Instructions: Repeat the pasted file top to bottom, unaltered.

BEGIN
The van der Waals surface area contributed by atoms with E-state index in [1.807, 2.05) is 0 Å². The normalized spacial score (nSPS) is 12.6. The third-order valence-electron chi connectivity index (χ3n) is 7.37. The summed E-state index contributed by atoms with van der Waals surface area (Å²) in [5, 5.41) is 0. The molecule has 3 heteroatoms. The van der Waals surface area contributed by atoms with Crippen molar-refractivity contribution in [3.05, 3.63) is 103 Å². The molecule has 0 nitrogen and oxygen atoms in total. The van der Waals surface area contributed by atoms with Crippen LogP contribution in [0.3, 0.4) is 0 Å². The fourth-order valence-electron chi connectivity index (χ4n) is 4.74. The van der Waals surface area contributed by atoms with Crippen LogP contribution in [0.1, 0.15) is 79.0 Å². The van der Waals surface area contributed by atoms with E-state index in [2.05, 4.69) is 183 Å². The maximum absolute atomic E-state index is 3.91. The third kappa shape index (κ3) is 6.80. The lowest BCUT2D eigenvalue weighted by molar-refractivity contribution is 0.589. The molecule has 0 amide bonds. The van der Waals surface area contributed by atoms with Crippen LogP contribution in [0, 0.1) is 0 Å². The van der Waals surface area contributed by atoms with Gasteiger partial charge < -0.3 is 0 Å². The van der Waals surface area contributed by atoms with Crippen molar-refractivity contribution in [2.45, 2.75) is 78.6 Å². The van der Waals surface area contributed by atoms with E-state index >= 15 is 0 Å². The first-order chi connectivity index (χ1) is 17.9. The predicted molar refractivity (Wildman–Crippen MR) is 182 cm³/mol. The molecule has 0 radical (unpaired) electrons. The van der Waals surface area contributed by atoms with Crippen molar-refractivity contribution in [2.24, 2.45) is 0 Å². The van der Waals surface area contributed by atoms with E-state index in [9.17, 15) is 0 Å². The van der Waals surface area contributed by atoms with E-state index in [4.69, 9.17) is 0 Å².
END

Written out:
The van der Waals surface area contributed by atoms with E-state index in [1.807, 2.05) is 0 Å². The normalized spacial score (nSPS) is 12.6. The third-order valence-electron chi connectivity index (χ3n) is 7.37. The summed E-state index contributed by atoms with van der Waals surface area (Å²) in [5, 5.41) is 0. The molecule has 3 heteroatoms. The van der Waals surface area contributed by atoms with Crippen molar-refractivity contribution in [3.05, 3.63) is 103 Å². The molecule has 0 nitrogen and oxygen atoms in total. The van der Waals surface area contributed by atoms with Crippen LogP contribution in [0.3, 0.4) is 0 Å². The fourth-order valence-electron chi connectivity index (χ4n) is 4.74. The van der Waals surface area contributed by atoms with Crippen LogP contribution in [0.1, 0.15) is 79.0 Å². The van der Waals surface area contributed by atoms with E-state index in [2.05, 4.69) is 183 Å². The maximum absolute atomic E-state index is 3.91. The third kappa shape index (κ3) is 6.80. The lowest BCUT2D eigenvalue weighted by molar-refractivity contribution is 0.589. The molecule has 0 amide bonds. The van der Waals surface area contributed by atoms with Crippen LogP contribution in [0, 0.1) is 0 Å². The van der Waals surface area contributed by atoms with Gasteiger partial charge < -0.3 is 0 Å². The van der Waals surface area contributed by atoms with Crippen molar-refractivity contribution in [2.45, 2.75) is 78.6 Å². The van der Waals surface area contributed by atoms with E-state index >= 15 is 0 Å². The first-order chi connectivity index (χ1) is 17.9. The predicted molar refractivity (Wildman–Crippen MR) is 182 cm³/mol. The molecule has 0 radical (unpaired) electrons. The van der Waals surface area contributed by atoms with Crippen molar-refractivity contribution in [2.24, 2.45) is 0 Å². The van der Waals surface area contributed by atoms with E-state index in [9.17, 15) is 0 Å². The van der Waals surface area contributed by atoms with E-state index in [4.69, 9.17) is 0 Å².